Looking outward, we invest in communities working for change.

This year, COVID-19 continued to spotlight the systemic issues we face in our health care system. People of color, rural areas, and residents with low incomes were hit hard, and we continue to see disparities in vaccination rates by race. For example, as of November 2021, 55 percent of white residents in North Carolina have been vaccinated, compared to 45 percent of Black residents, 39 percent of Native American residents, and 48 percent of Latinx residents.

To respond to COVID-19, the Trust has invested more than $8.4 million since 2020 to support urgent needs, such as food and housing, bolster the health care system, and ensure immigrant-led groups and organizations led by people of color had the resources they needed to respond to those most impacted by the crisis.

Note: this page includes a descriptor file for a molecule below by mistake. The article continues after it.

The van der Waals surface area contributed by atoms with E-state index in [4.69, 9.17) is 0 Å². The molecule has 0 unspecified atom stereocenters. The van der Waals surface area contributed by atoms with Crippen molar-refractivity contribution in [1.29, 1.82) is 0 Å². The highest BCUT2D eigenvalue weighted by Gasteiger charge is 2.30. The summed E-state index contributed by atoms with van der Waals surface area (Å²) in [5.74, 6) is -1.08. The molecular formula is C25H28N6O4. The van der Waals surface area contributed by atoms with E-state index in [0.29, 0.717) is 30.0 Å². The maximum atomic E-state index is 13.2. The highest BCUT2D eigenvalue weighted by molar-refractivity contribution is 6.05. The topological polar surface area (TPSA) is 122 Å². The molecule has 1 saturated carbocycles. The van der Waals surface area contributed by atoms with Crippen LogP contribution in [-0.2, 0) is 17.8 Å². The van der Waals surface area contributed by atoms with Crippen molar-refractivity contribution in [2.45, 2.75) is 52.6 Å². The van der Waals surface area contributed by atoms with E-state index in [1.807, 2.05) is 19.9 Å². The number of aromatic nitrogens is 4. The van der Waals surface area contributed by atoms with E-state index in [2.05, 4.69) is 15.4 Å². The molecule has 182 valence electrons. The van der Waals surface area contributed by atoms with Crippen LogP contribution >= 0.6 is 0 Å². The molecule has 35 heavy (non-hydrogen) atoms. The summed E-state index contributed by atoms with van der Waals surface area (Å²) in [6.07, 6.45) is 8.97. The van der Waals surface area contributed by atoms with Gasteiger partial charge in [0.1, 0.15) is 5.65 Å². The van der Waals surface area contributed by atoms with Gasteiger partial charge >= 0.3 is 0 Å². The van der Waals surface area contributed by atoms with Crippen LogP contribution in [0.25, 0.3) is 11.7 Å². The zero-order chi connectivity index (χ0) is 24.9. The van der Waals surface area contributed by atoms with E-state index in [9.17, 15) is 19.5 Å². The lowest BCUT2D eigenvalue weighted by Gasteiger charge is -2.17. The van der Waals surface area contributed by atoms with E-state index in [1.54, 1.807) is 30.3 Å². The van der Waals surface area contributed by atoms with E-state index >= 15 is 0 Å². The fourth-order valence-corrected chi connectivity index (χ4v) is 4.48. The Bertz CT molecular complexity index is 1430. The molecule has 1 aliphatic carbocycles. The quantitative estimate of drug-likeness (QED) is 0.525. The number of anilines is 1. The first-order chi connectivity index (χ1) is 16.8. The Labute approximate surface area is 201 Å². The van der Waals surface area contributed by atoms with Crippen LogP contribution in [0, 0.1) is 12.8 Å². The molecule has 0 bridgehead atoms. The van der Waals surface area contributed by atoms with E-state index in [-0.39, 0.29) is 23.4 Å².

We intentionally ensured community was leading this work—responding to immediate needs and now working to recover from the pandemic. For example, we awarded grants to 23 immigrant-led organizations to expand education and outreach to people who were hit hardest by COVID-19, and to increase access to testing, tracing, and vaccinations. The success stories we heard from grantees—vaccinating one person every 3.5 minutes at a soccer game, feeding hundreds of families, raising vaccine awareness with 100,000 Latinx residents—showed the deep commitment and collaborative spirt of so many during a difficult, distanced year.

As we look ahead to 2022, we know that to fully recover from the pandemic and create systems that provide opportunity to all, we must address the historic problems around health, education, and economic inequality that plague so many of the communities we serve.

In 2021, we invested over $4.6 million in Forsyth County and $15.3 million statewide.

Some examples of the efforts we’ve supported in 2021 include: